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|THE JOURNEY||THE ROWERS||THE BOAT|
LOG 1: 17 May
LOG 2: 22 May
LOG 3: 5 June
LOG 4: 26 June
LOG 5: 10 July
LOG 6: 25 July
LOG 7: 16 August
LOG 8: 18 September
Log 5: Tuesday 10 July
Marine commandos Tim Welford and Dom Mee have been at sea in a 23ft boat for more than two months. When not rowing they occupy themselves by listening to the radio and learning about Zen Buddhism. Tim gives BBC News Online an update of their odyssey.
Tim and Dom are filing regular reports to BBC News Online as they attempt to row 5,000 miles across the Pacific Ocean.
"Dom has managed to burn his leg on the stove but it has started to heal very nicely - so that is not a major problem. Mentally we are still pretty much with it. On the whole, as a pair of rowers, we are all right.
We did have one session last week when we had very rough weather but because it was coming from the southwest we were able to row with it. It was some of the roughest weather we have had, but it was quite exciting surfing the boat up and down some big old seas that were like mountains around us. The waves that day were 35ft to 40ft high.
When we were dropped in a trough, we could look up and see a vertical wall of water. But as it came underneath us, it lifted us up gently to the top, and surfed us over the very top of it - so it wasnít like being hit by massive waves. Because we are so small we are like a cork and we can ride them fairly well.
During the storm I threw the line over and within about three minutes there was a tuna on the end of the line which we ate that night.
Bad weather forecast
We have had a good rowing over the past two days, pushing up northwards. But we have just heard the weather forecast for the next four or five days is all easterly and north-easterly which is very bad.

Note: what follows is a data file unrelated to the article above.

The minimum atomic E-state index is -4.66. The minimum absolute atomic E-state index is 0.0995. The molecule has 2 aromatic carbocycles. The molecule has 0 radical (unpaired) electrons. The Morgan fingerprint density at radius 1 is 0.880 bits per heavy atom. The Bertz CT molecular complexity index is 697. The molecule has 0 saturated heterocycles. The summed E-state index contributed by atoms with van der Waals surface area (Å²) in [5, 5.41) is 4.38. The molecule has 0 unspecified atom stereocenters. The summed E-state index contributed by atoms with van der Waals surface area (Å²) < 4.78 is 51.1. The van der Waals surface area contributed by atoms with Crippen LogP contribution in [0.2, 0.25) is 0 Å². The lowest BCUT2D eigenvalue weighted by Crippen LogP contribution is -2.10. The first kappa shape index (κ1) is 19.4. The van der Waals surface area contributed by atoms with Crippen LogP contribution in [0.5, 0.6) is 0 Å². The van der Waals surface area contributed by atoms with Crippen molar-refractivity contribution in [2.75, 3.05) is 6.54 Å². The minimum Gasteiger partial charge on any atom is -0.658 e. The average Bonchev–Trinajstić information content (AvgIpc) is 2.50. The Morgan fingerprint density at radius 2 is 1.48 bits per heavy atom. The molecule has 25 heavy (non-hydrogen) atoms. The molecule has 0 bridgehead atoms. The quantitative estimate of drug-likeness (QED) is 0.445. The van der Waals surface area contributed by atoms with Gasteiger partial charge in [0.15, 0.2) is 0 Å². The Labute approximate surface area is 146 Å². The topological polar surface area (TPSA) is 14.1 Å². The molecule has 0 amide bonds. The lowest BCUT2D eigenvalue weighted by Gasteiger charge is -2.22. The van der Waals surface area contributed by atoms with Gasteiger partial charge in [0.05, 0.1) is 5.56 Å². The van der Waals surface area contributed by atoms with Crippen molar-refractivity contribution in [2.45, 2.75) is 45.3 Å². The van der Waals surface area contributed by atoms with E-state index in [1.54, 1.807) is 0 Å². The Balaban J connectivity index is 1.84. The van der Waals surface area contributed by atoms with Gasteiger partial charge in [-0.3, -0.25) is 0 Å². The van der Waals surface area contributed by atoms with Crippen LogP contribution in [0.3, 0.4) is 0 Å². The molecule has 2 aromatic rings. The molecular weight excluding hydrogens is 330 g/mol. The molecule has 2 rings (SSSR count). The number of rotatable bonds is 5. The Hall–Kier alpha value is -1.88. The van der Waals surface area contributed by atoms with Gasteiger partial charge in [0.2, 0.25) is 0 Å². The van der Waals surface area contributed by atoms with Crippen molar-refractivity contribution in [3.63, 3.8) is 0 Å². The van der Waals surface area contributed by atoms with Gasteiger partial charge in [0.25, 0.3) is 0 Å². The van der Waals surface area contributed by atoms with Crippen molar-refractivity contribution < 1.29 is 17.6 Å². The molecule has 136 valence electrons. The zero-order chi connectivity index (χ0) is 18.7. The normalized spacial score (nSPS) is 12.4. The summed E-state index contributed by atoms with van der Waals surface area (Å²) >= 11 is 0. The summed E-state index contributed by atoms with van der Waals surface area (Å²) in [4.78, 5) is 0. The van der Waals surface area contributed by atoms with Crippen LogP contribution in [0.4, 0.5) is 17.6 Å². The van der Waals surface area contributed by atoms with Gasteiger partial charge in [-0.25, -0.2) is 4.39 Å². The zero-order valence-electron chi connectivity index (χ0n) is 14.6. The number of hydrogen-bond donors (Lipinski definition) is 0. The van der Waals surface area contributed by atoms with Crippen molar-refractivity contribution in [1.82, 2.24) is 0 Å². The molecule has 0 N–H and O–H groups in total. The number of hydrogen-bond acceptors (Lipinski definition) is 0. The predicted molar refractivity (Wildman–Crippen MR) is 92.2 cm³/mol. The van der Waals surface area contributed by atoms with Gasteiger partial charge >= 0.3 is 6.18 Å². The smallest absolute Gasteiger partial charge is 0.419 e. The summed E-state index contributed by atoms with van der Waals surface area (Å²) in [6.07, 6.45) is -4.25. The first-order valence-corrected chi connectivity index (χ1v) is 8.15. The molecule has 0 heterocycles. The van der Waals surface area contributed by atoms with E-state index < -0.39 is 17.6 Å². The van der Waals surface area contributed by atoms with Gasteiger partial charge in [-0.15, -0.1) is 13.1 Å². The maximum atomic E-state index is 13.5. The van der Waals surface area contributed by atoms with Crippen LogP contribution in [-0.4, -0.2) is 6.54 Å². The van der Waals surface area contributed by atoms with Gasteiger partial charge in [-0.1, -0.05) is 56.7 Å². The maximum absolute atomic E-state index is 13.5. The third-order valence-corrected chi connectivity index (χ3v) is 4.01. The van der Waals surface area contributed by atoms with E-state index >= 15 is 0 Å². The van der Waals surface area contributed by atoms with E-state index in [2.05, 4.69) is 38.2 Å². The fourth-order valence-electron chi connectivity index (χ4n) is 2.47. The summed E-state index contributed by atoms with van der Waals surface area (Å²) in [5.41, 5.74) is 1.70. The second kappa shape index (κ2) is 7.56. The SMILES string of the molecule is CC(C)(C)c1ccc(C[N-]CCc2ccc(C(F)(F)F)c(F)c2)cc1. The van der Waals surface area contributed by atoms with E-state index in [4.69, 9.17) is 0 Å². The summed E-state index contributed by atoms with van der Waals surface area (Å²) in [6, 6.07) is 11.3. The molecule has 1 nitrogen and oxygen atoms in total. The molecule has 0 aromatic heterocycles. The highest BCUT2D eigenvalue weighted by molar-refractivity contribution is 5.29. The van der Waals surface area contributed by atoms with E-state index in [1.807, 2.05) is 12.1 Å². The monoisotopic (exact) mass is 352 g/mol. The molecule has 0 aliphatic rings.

This means we will have to resort to the sea anchor again to hopefully hold as much position as possible. If there are any days with light easterly winds, we will try to row into it to hold our position. But we donít want to go south and we donít want to go west, so we will do what we can and fight against it.
We want to get to 43 - 44 degrees north so we enter a massive sub-tropical high weather system that sets in the Pacific every year, pretty much in the same place. If we can enter it at that sort of height on the globe it will, once we get into it properly, give us south-westerlies and then north-westerlies to push us down towards the correct bit of America. So it is a very important weather system that we get into so that is why we are heading north.
Right now we have just had our evening meal and there is a beautiful sunset on the horizon.
We both brought about four or five books each but wish we had brought a few more. I am back on Richard Bransonís autobiography for the second time. We have got some Wilbur Smith books and we have both read Don Quixote.
Dom has got a few books on Zen and meditation and stuff too - he is going into the spiritual way of dealing with the problems at sea. But I havenít got into that sort of stuff. He burns his incense sticks and practises Zen - well fine - but I sit out and make things out of parts of the boat, to stop me getting bored when we canít row.